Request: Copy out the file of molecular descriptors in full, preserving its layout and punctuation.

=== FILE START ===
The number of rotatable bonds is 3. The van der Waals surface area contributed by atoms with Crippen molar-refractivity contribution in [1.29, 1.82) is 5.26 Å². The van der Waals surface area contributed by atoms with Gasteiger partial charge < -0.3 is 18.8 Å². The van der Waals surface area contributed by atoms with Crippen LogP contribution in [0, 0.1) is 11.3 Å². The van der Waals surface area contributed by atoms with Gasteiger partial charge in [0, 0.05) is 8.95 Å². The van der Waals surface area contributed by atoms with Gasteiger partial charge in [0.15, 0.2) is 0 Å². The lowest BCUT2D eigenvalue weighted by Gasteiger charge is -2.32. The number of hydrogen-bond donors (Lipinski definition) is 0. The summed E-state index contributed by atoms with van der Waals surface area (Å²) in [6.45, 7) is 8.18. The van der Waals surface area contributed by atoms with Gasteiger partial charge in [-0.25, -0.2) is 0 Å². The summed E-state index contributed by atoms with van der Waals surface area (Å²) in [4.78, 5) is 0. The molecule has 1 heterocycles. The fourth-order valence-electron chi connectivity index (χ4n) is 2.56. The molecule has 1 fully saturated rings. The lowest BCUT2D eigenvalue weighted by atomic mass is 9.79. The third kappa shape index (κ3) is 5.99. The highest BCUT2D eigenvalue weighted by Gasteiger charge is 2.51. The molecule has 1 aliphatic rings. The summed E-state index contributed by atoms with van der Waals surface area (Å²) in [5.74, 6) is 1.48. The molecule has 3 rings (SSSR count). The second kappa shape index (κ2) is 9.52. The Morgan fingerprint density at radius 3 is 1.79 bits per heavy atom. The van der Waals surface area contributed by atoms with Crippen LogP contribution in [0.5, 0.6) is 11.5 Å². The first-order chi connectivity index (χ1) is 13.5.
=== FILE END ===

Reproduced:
The number of rotatable bonds is 3. The van der Waals surface area contributed by atoms with Crippen molar-refractivity contribution in [1.29, 1.82) is 5.26 Å². The van der Waals surface area contributed by atoms with Gasteiger partial charge < -0.3 is 18.8 Å². The van der Waals surface area contributed by atoms with Crippen LogP contribution in [0, 0.1) is 11.3 Å². The van der Waals surface area contributed by atoms with Gasteiger partial charge in [0, 0.05) is 8.95 Å². The van der Waals surface area contributed by atoms with Gasteiger partial charge in [0.15, 0.2) is 0 Å². The lowest BCUT2D eigenvalue weighted by Gasteiger charge is -2.32. The number of hydrogen-bond donors (Lipinski definition) is 0. The summed E-state index contributed by atoms with van der Waals surface area (Å²) in [6.45, 7) is 8.18. The van der Waals surface area contributed by atoms with Gasteiger partial charge in [-0.25, -0.2) is 0 Å². The summed E-state index contributed by atoms with van der Waals surface area (Å²) in [4.78, 5) is 0. The molecule has 1 heterocycles. The fourth-order valence-electron chi connectivity index (χ4n) is 2.56. The molecule has 1 fully saturated rings. The lowest BCUT2D eigenvalue weighted by atomic mass is 9.79. The third kappa shape index (κ3) is 5.99. The highest BCUT2D eigenvalue weighted by Gasteiger charge is 2.51. The molecule has 1 aliphatic rings. The summed E-state index contributed by atoms with van der Waals surface area (Å²) in [5.74, 6) is 1.48. The molecule has 3 rings (SSSR count). The second kappa shape index (κ2) is 9.52. The Morgan fingerprint density at radius 3 is 1.79 bits per heavy atom. The van der Waals surface area contributed by atoms with Crippen LogP contribution in [0.5, 0.6) is 11.5 Å². The first-order chi connectivity index (χ1) is 13.5.